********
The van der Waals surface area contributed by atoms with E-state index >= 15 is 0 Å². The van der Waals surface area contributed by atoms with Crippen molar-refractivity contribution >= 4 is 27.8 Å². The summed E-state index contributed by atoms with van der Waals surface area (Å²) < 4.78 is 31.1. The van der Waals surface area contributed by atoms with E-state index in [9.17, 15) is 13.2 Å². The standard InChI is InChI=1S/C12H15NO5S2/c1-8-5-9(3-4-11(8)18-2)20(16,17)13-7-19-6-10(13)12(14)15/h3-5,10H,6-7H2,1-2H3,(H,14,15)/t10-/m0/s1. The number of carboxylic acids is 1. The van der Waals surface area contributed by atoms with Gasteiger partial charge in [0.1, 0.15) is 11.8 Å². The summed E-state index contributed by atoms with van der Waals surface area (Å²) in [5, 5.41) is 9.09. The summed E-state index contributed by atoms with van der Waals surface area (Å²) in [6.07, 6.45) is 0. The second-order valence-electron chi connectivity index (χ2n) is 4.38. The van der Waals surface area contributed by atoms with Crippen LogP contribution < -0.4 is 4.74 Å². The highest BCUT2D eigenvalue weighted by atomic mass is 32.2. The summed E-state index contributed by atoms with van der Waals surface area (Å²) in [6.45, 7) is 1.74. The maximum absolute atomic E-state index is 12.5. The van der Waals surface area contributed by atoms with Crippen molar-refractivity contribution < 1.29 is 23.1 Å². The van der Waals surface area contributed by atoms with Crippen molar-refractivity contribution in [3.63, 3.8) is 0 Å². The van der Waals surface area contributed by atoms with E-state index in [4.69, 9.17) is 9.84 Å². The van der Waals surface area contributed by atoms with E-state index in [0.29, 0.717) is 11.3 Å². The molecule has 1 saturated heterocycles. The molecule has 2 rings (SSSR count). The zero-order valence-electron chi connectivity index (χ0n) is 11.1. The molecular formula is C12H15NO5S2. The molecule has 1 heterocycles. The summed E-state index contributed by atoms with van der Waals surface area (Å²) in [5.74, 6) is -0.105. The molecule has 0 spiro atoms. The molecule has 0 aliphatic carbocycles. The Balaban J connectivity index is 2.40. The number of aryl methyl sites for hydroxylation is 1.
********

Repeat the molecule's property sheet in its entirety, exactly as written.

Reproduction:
The van der Waals surface area contributed by atoms with E-state index >= 15 is 0 Å². The van der Waals surface area contributed by atoms with Crippen molar-refractivity contribution >= 4 is 27.8 Å². The summed E-state index contributed by atoms with van der Waals surface area (Å²) < 4.78 is 31.1. The van der Waals surface area contributed by atoms with E-state index in [9.17, 15) is 13.2 Å². The standard InChI is InChI=1S/C12H15NO5S2/c1-8-5-9(3-4-11(8)18-2)20(16,17)13-7-19-6-10(13)12(14)15/h3-5,10H,6-7H2,1-2H3,(H,14,15)/t10-/m0/s1. The number of carboxylic acids is 1. The van der Waals surface area contributed by atoms with Gasteiger partial charge in [0.1, 0.15) is 11.8 Å². The summed E-state index contributed by atoms with van der Waals surface area (Å²) in [5, 5.41) is 9.09. The summed E-state index contributed by atoms with van der Waals surface area (Å²) in [6.07, 6.45) is 0. The second-order valence-electron chi connectivity index (χ2n) is 4.38. The van der Waals surface area contributed by atoms with Crippen LogP contribution < -0.4 is 4.74 Å². The highest BCUT2D eigenvalue weighted by atomic mass is 32.2. The summed E-state index contributed by atoms with van der Waals surface area (Å²) in [6.45, 7) is 1.74. The maximum absolute atomic E-state index is 12.5. The van der Waals surface area contributed by atoms with Crippen molar-refractivity contribution < 1.29 is 23.1 Å². The van der Waals surface area contributed by atoms with Crippen molar-refractivity contribution in [3.63, 3.8) is 0 Å². The van der Waals surface area contributed by atoms with E-state index in [4.69, 9.17) is 9.84 Å². The van der Waals surface area contributed by atoms with E-state index in [0.29, 0.717) is 11.3 Å². The molecule has 1 saturated heterocycles. The molecule has 2 rings (SSSR count). The zero-order valence-electron chi connectivity index (χ0n) is 11.1. The molecular formula is C12H15NO5S2. The molecule has 1 heterocycles. The summed E-state index contributed by atoms with van der Waals surface area (Å²) in [5.74, 6) is -0.105. The molecule has 0 spiro atoms. The molecule has 0 aliphatic carbocycles. The Balaban J connectivity index is 2.40. The number of aryl methyl sites for hydroxylation is 1.